We therefore sustain Gonzalez/the Law Office's issue and hold that the applicable rate is five percent for both the pre-judgment and the post-judgment interest in this case. Tex. Fin.Code Ann. § 304.003(a), (c); Johnson & Higgins, 962 S.W.2d at 532–33.

Constructive Trust

Sloan pled for imposition of a constructive trust based on the misapplied funds, and the trial court imposed a constructive trust on two bank accounts and proceeds from the sale of real property held by Gonzalez and/or the Law Office. In Issue No. 15, Gonzalez and the Law Office assert the trial court abused its discretion by imposing a constructive trust in the absence of a jury finding that Gonzalez/the Law Office acted unconscionably. However, Gonzalez and the Law Office cite us to no authority that a jury finding is required before a constructive trust may be imposed. A constructive trust is an equitable remedy created by the courts to prevent unjust enrichment. Baker Botts, L.L.P. v. Cailloux, 224 S.W.3d 723, 736 (Tex.App.-San Antonio 2007, pet. denied) (internal citations omitted). “A constructive trust is a relationship with respect to property, subjecting the person by whom the title to the property is held to an equitable duty to convey it to another, on the ground that his acquisition or retention of the property is wrongful and that he would be unjustly enriched if he were permitted to retain the property.” Id. (quoting Talley v. Howsley, 142 Tex. 81, 176 S.W.2d 158, 160 (1943)). As an equitable remedy, the decision to impose a constructive trust, along with its scope and application, is within the trial court's discretion. Id.; see Carr v. Weiss, 984 S.W.2d 753, 767 (Tex.App.-Amarillo 1999, pet. denied) (suggesting a jury finding is not necessary to support imposition of a constructive trust).

Further, even if we assume a jury finding is required for imposition of a constructive trust, the jury in this case found in Question No. 23 that money which “in equity and good conscience” belongs to Sloan is being held by Gonzalez and the Law Office in the amounts of $20,000 and $77,500, respectively. In addition, in the second phase of trial, the jury found that Gonzalez and the Law Office engaged in criminal conduct amounting to theft and intentional misapplication of Sloan's trust funds. Therefore, we overrule Gonzalez/the Law Office's challenge to the constructive trust.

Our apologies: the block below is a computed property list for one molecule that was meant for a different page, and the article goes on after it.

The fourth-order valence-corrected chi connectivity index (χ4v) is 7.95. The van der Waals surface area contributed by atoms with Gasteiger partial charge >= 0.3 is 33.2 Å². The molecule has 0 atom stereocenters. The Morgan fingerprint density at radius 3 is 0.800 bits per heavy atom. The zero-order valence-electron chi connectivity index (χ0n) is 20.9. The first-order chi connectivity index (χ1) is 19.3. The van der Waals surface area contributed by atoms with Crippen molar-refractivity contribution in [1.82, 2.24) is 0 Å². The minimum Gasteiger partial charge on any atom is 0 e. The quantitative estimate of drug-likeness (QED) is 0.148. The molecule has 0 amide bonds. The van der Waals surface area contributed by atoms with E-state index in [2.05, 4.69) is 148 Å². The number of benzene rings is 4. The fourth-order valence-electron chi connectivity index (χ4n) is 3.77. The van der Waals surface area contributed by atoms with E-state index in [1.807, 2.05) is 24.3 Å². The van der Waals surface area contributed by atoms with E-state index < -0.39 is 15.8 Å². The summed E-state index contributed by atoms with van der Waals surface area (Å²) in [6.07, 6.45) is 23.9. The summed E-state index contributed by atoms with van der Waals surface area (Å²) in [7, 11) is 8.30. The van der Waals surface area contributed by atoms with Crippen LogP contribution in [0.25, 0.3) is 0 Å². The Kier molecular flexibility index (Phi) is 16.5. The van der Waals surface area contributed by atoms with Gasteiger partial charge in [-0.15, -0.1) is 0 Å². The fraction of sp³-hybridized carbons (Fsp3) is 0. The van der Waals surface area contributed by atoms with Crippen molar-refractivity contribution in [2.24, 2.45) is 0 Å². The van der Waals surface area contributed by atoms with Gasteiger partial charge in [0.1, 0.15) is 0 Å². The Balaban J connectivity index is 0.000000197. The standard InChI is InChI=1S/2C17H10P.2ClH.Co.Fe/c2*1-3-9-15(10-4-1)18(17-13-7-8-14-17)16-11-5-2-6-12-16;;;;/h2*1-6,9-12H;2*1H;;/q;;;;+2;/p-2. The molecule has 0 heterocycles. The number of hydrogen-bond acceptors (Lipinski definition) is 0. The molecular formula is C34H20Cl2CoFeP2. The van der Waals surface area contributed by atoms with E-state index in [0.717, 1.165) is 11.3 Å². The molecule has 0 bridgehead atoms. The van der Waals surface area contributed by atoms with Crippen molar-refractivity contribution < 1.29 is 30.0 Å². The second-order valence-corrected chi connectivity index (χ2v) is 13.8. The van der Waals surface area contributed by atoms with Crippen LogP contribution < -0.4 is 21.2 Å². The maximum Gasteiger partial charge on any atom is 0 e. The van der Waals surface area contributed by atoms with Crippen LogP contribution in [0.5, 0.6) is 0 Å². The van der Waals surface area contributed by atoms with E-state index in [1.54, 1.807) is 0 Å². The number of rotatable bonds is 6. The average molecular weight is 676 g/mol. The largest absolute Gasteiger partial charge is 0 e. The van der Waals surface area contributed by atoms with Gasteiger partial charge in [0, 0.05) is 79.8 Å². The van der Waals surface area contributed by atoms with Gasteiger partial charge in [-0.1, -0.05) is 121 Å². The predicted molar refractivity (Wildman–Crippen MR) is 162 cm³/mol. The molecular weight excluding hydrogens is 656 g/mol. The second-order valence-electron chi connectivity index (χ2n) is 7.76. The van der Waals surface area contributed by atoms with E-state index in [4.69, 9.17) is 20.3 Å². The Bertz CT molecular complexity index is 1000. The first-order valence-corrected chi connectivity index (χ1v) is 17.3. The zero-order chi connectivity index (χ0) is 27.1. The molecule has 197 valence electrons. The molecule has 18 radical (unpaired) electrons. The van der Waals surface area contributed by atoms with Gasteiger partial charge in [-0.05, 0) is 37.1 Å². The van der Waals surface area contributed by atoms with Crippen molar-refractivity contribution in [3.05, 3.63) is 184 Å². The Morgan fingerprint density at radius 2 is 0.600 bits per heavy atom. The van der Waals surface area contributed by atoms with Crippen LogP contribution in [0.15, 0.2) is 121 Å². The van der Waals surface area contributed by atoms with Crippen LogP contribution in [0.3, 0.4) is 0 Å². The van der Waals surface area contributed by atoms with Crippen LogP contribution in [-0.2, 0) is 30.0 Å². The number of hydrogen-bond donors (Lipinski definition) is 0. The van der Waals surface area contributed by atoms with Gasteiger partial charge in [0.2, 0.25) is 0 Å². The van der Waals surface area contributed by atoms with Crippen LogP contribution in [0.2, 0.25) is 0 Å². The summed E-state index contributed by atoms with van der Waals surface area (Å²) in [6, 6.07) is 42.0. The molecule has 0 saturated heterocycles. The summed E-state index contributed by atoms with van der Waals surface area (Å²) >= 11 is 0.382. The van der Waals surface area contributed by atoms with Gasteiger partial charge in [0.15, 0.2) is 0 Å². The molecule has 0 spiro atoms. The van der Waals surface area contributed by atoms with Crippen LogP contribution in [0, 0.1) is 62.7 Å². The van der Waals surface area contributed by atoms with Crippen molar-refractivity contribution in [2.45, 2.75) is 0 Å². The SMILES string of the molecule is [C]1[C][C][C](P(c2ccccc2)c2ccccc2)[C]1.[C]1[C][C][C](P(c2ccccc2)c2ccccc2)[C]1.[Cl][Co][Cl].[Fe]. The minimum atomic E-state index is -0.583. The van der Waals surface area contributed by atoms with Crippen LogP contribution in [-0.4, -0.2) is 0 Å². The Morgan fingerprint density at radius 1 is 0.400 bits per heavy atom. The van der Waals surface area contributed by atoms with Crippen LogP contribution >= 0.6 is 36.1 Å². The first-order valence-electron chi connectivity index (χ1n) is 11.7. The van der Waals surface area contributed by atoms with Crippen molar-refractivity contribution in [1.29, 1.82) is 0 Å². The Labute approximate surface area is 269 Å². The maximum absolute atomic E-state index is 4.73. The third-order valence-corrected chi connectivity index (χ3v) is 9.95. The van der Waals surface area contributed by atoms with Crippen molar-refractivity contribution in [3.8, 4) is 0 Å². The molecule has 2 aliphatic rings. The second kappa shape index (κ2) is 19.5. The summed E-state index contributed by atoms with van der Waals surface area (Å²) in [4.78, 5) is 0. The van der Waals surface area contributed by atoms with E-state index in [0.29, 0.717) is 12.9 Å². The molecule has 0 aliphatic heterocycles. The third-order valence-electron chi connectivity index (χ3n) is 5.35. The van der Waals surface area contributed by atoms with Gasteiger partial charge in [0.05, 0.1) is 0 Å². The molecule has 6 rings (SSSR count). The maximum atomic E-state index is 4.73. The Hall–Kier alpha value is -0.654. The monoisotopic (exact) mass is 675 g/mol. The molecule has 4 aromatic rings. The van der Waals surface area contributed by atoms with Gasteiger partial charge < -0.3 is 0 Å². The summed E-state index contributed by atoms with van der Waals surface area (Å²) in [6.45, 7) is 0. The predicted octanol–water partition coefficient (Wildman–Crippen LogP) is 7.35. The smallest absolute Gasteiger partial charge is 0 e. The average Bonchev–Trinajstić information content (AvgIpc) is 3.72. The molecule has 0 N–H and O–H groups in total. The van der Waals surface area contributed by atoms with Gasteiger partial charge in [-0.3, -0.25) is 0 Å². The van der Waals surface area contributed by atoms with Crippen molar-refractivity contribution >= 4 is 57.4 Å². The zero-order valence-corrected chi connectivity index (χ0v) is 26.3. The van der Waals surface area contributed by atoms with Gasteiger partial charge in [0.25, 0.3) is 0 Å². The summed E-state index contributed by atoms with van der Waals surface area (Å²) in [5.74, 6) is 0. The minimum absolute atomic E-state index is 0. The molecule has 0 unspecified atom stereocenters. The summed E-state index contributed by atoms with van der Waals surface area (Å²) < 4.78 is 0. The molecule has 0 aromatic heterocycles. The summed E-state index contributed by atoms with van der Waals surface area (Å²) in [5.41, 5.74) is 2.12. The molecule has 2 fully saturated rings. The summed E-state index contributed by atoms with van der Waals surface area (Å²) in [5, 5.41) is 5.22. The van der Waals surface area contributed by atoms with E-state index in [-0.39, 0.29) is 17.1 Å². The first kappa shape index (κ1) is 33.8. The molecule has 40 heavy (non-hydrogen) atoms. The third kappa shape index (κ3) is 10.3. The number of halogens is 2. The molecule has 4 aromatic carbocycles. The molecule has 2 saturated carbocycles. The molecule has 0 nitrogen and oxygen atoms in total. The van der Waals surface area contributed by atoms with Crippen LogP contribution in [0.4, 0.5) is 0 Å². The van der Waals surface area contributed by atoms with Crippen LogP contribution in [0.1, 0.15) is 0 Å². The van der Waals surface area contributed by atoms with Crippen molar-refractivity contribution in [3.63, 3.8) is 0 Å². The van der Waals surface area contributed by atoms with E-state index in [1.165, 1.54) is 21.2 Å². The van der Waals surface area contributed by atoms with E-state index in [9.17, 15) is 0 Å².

Conclusion

Based on the foregoing analysis, we reverse the judgment based on Sloan's DTPA cause of action and render judgment against Gonzalez and his Law Office for professional negligence based on their percentages of proportionate responsibility found by the jury and award Sloan (1) $77,500 in actual damages based on the jury's findings in Question Nos. 16 and 18, (2) pre-judgment interest on the actual damages at the rate of 5% per annum, (3) court costs through trial of $7,830.76, and (4) post-judgment interest at the rate of 5% per annum. See Tex. Civ. Prac. & Rem.Code Ann. § 33.002(a)(1) (West 2008). Finally, we affirm the portion of the judgment imposing the constructive trust.

FOOTNOTES

1.  The judgment is rendered against Oscar Gonzalez, the Law Office of Oscar C. Gonzalez, Inc., and Eric Turton “jointly and severally.” Turton does not appeal.

2.  Sloan's sister and her husband had legally adopted Sloan many years before.

3.  Fraud is not pled as a cause of action in Sloan's petition.

4.  Sloan also alleged that Gonzalez and the Law Office violated the DTPA by “engag[ing] in an unconscionable act or course of action by accepting IOLTA checks for over three years from Eric Turton for law office rent and expenses,” but this theory was not submitted to the jury.

5.  In the second phase of trial on the issue of exemplary damages, the jury found that all three defendants intentionally misapplied Sloan's trust funds and committed theft in excess of $20,000. See Tex. Civ. Prac. & Rem.Code Ann. § 41.009 (West 2008); id. § 41.008(c) (West Supp.2014) (cap on exemplary damages does not apply if conduct is based on intentional commission of a designated felony, including misapplication of fiduciary property). As noted, the jury was not able to unanimously agree on a dollar amount of exemplary damages. See id. § 41.003(d) (West Supp.2014).

6.  As noted by the Austin court of appeals in Beck, the terms “legal malpractice” and “professional negligence” are often used interchangeably to refer to clients' claims challenging the quality of an attorney's representation. See Beck, 284 S.W.3d at 427 n. 10. We agree with the Austin court that “professional negligence” is the more precise term, but we will also use “legal malpractice” when such term is employed by the caselaw cited. See id.

7.  Sloan cites us to no authority that would expand the scope of an attorney's duty of ordinary care to encompass the obligation to disclose the disciplinary history of another lawyer with whom the attorney will work or to whom the attorney plans to refer the client's case, and we express no opinion on whether such a duty exists.

8.  Even if we were to consider Sloan as having sufficiently alleged conduct by Gonzalez/the Law Office that could support an independent DTPA claim, there is no evidence that Gonzalez/the Law Office engaged in “deceptive conduct” with the intent to induce Sloan or that there was an unbroken causal connection between any deceptive conduct by Gonzalez/the Law Office and Sloan's injury four years later due to Turton's theft. See Doe, 907 S.W.2d at 481.

9.  As noted, the jury did not award any damages for breach of fiduciary duty.

10.  The jury was asked to determine whether Sloan was also negligent and found that she was not negligent.̌

Opinion by REBECA C. MARTINEZ, Justice.